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A grandmother’s love

It is 8am. I am finally at our feeding site in Bosasso, Somalia.

It is already crowded – malnourished pregnant and breast-feeding women, children and grandparents acting as carers fill the place.

Our dedicated team (two nurses, two nutrition assistants, a community nutrition volunteer and a nutrition educator) are gearing up for another busy day. They will be taking the weight, height and middle upper arm circumference (MUAC) to determine the nutritional status of both the mothers and the children.

The only goal is to survive

The women sit in the sun waiting for their turn and their faces tell a story of endurance and fortitude.

Most of them are migrants from the south, who came to Bosasso in search of a better life. Some fled the insecurity, while others came looking for employment in the busy Bosasso port.

The lure of the city life buzzing with activity and flourishing businesses offers a ray of hope to their frustrated existence. However, as is common to urban areas, unemployment is high for both skilled and unskilled labour.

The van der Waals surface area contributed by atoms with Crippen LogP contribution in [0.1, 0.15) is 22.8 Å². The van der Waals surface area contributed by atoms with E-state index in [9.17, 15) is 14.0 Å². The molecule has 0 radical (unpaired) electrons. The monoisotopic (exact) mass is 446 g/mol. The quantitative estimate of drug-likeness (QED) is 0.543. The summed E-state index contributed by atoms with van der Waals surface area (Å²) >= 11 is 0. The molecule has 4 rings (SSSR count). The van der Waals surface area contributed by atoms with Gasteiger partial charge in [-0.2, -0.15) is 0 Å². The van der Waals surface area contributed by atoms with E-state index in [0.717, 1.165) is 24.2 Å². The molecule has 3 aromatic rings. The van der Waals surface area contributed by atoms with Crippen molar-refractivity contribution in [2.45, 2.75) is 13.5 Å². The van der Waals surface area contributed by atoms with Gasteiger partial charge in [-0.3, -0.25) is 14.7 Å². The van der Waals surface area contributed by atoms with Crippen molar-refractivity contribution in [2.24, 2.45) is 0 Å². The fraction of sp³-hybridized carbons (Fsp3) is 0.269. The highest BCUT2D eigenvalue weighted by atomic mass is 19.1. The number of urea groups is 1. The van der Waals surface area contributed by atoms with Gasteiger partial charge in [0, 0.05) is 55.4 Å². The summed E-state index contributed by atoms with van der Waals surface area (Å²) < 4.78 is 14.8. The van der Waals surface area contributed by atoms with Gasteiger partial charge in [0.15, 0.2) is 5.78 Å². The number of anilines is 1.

They are reduced to living from hand to mouth. In this battle, the only goal is to survive.

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A chance to live

An elderly woman holds her grandchild in her frail arms as she waits for her turn.

She is not eligible to receive rations at the centre, but her grandson is all she cares about at the moment.

She has lived a long and difficult life, but lived nonetheless. She would like to see her grandson get a chance to do the same.

“His name is Mohamed”

She arrived at the centre at the crack of dawn and, after three long hours, she finally hands over her grandson to our nurse. He breaks into a loud cry.

“His name is Mohamed,” she tells the nurse, who quickly scribbles his name on a card before reading his weight on the machine.

His distended stomach, thin hair and swollen legs tell the story of the scale of food insecurity facing the country.

After 20 minutes, the assessments are complete and Mohamed is admitted to our programme. A look of contentment fills his grandmother’s face as she watches him take his first bite of life-saving high-nutrient peanut paste.

The community nutrition volunteer tells her that Mohamed will need to take it for the next three months or until he is better. She thanks him as she walks out of the centre, satisfied that she has accomplished her mission for the day.

Please help us reach even more children like Mohamed

This blog was written by Henry Enunu, Nutrition Coordinator, Puntland.

 

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